Acquire approval of new courses necessary for Year 1; assign teaching responsibility for Year 1;
clarify administrative responsibilities for program components; participate in interviewing of
candidates for Biostatistics faculty positions to support the PhD program (the hired faculty
member will also contribute to the proposed MS program).

Fall 2009
Admit the first class of students

Planning Process


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Date Participants Planning Activity
Nov. 2005 Dr. Linda Young Form Structural and Academic Committee
Nov 2005-March Dr. Littell, Doss, Joo, Young Determine appropriate structure for the MS
2006 program
Nov. 2005-March Dr. Daniels, Casella, Brumback, Determine academic requirements
2006 Christman, Young
March 2006 Recommendations made by the two
committees
March 2006-August Dean's office in PHHP Plan was further revised
2006
January 2007-March Dr. Daniels Solicited input from other Biostatistics
2008 M.S.programs
March 2008-June Dr. Daniels and Brumback Further revise the curriculum based on input
2008 from other programs
June 2008- Dr. Daniels and Dean's office in PHHP Contacts with other colleges regarding
September 2008 collaborations; final revisions to curriculum
and proposal

Events Leading to Implementation
Date Implementation Activity
Fall 2008 to Spring Acquire approval of new courses necessary for Year 1; assign teaching responsibility for
2009 Year 1; clarify administrative responsibilities; participate in interviewing Biostatistics faculty
Fall 2009 Admit first class of students



VII. Program Quality Indicators Reviews and Accreditation

Identify program reviews, accreditation visits, or internal reviews for any university degree
programs related to the proposed program, especially any within the same academic unit. List
all recommendations and summarize the institution's progress in implementing the
recommendations.

The Department of Epidemiology and Biostatistics was established in 2006. The faculty
currently contribute to the Master of Public Health program and the Ph.D. degree in Biostatistics
offered in PHHP, and, through this M.S. proposal, are seeking University approval for the
establishment of a masters-level program. The M.S. program is a key component for the
continued success of the Ph.D. program in Biostatistics as this program will provide a steady
stream of qualified students for the Ph.D. program. The success of the Ph.D. program is key for
accreditation of the College of Public Health and Health Professions by the Council on
Education for Public Health (CEPH). The accreditation site visit occurred in September, 2008.
A final decision will be made in late spring 2009.

Biostatistics is considered a core area of public health. The Council on Education for Public
Health maintains the accreditation for Schools of Public Health. In 2003, the College of Health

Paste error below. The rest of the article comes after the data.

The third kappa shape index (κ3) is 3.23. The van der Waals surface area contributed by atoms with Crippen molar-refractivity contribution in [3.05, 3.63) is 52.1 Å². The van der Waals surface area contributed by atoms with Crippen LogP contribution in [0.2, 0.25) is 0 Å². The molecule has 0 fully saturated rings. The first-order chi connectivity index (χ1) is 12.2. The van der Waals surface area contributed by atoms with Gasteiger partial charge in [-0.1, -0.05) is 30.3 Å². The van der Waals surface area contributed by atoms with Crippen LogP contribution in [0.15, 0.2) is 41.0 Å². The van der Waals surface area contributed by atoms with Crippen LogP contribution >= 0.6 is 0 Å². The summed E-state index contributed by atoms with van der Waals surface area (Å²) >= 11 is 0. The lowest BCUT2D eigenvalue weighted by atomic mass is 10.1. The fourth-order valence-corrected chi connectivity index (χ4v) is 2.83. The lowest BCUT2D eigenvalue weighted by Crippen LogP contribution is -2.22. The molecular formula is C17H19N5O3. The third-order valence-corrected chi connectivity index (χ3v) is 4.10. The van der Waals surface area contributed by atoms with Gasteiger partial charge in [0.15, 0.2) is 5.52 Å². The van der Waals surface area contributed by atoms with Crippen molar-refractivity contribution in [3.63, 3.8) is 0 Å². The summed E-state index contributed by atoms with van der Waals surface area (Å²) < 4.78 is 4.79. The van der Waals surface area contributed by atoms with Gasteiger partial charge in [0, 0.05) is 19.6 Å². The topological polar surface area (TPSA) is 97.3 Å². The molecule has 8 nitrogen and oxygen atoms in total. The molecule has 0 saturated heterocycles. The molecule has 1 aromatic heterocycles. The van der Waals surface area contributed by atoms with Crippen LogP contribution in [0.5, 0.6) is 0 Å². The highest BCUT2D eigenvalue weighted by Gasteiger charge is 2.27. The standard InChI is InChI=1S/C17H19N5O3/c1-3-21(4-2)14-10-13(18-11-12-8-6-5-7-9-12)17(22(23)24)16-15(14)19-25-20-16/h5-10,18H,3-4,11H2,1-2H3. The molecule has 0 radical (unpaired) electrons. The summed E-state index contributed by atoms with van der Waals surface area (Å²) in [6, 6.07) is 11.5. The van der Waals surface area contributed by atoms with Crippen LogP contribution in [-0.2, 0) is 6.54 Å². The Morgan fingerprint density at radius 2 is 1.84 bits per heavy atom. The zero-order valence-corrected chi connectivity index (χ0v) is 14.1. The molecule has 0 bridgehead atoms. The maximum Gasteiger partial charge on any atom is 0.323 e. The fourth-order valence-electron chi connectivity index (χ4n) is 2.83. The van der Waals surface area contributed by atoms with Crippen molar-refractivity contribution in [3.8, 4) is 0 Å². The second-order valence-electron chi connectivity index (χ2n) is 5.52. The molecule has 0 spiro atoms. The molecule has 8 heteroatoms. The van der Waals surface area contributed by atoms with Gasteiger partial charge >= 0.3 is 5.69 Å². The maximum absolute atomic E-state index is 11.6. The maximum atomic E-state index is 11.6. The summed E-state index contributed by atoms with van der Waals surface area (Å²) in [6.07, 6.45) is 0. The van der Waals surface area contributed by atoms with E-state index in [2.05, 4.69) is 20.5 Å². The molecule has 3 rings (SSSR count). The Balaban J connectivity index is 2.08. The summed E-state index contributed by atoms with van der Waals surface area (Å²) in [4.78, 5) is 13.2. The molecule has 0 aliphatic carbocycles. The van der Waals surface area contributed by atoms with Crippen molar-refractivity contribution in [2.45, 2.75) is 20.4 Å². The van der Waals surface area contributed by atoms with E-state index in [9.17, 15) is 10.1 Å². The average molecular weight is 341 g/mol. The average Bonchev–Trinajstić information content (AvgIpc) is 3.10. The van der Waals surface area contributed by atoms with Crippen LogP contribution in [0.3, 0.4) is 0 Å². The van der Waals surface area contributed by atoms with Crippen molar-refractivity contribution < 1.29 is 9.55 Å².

Professions changed its name to the College of Public Health and Health Professions and began
the process to seek accreditation as a college of public health. A final decision on accreditation
will be made in late Spring 2009.


Revised 4/4/07










VIII. Curriculum


A. Describe the specific expected student learning outcomes associated with the proposed
program. If a bachelor's degree program, include a web link to the Academic Learning
Compact or include the document itself as an appendix.

All graduates of the program will be expected to be able to:

I. Provide biostatistical expertise via successful collaboration with investigators in
new quantitative fields.
II. Co-author collaborative papers for peer-reviewed subject matter journals.
III. Compete successfully for biostatistical research and teaching positions in
academic institutions, federal and state agencies, or private institutions.

B. Describe the admission standards and graduation requirements for the program.

The University of Florida Registrar's Office (Graduate Admissions and Pre-Admissions) will
send applications for admission to the Biostatistics Graduate Coordinator. The Graduate
Coordinator will chair the admissions committee that will review and rank all applicants. Final
selections will be made by the admissions committee.

Candidates for admission to the program must have earned a bachelor's degree from an
accredited university. In addition, all students are expected to meet the minimal admission
requirements of the University of Florida's Graduate School which include (1) a baccalaureate
degree from an accredited university or college, (2) a submission of GRE results, (3) a 3.0
junior-senior level grade point average, and (4) a completed application for Graduate School,
including a letter of intent, official transcripts, completed application form, and three letters of
recommendation. International students whose primary language is not English will have to
demonstrate a minimum score of 550 on the paper-based, 213 on the computer-based, or 80 on
the web-based version of the TOEFL (Test of English as a Foreign Language). Applicants will
be expected to have taken the following coursework: Calculus III, a linear algebra course, and
and an introductory statistics course. Application deadlines will be February 15 (notification by
May 15) for Fall applicants and June 15 (notification by September 15) for Spring acceptance.

After the completion of the set of methods and theory Biostatistics core courses (see curricular
detail below) with an average grade of no lower than "B", usually at the end of the first year, the
students will take the written comprehensive exam consisting of questions from the core
courses. During their final semester they will take an exam in which they need to demonstrate
mastery of the program.